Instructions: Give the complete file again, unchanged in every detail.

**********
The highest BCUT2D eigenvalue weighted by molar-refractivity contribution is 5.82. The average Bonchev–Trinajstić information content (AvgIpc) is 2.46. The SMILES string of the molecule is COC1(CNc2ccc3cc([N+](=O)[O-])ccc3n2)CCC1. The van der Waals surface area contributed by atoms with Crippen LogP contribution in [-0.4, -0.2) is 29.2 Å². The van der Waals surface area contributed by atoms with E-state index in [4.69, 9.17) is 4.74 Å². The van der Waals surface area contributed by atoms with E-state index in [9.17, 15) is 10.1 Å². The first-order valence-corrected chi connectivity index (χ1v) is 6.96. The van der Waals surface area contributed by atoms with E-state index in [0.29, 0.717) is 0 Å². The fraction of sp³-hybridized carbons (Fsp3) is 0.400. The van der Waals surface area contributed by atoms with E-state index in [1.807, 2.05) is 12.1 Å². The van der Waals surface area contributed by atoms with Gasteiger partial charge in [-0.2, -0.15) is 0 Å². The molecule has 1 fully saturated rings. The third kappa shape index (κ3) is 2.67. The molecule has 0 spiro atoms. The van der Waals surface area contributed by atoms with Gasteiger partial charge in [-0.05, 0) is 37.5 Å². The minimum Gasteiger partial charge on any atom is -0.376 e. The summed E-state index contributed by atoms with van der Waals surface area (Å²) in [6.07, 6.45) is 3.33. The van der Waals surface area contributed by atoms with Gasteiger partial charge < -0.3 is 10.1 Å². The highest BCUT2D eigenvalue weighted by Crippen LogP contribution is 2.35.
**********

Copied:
The highest BCUT2D eigenvalue weighted by molar-refractivity contribution is 5.82. The average Bonchev–Trinajstić information content (AvgIpc) is 2.46. The SMILES string of the molecule is COC1(CNc2ccc3cc([N+](=O)[O-])ccc3n2)CCC1. The van der Waals surface area contributed by atoms with Crippen LogP contribution in [-0.4, -0.2) is 29.2 Å². The van der Waals surface area contributed by atoms with E-state index in [4.69, 9.17) is 4.74 Å². The van der Waals surface area contributed by atoms with E-state index in [9.17, 15) is 10.1 Å². The first-order valence-corrected chi connectivity index (χ1v) is 6.96. The van der Waals surface area contributed by atoms with E-state index in [0.29, 0.717) is 0 Å². The fraction of sp³-hybridized carbons (Fsp3) is 0.400. The van der Waals surface area contributed by atoms with E-state index in [1.807, 2.05) is 12.1 Å². The van der Waals surface area contributed by atoms with Gasteiger partial charge in [-0.2, -0.15) is 0 Å². The molecule has 1 fully saturated rings. The third kappa shape index (κ3) is 2.67. The molecule has 0 spiro atoms. The van der Waals surface area contributed by atoms with Gasteiger partial charge in [-0.05, 0) is 37.5 Å². The minimum Gasteiger partial charge on any atom is -0.376 e. The summed E-state index contributed by atoms with van der Waals surface area (Å²) in [6.07, 6.45) is 3.33. The van der Waals surface area contributed by atoms with Gasteiger partial charge < -0.3 is 10.1 Å². The highest BCUT2D eigenvalue weighted by Crippen LogP contribution is 2.35.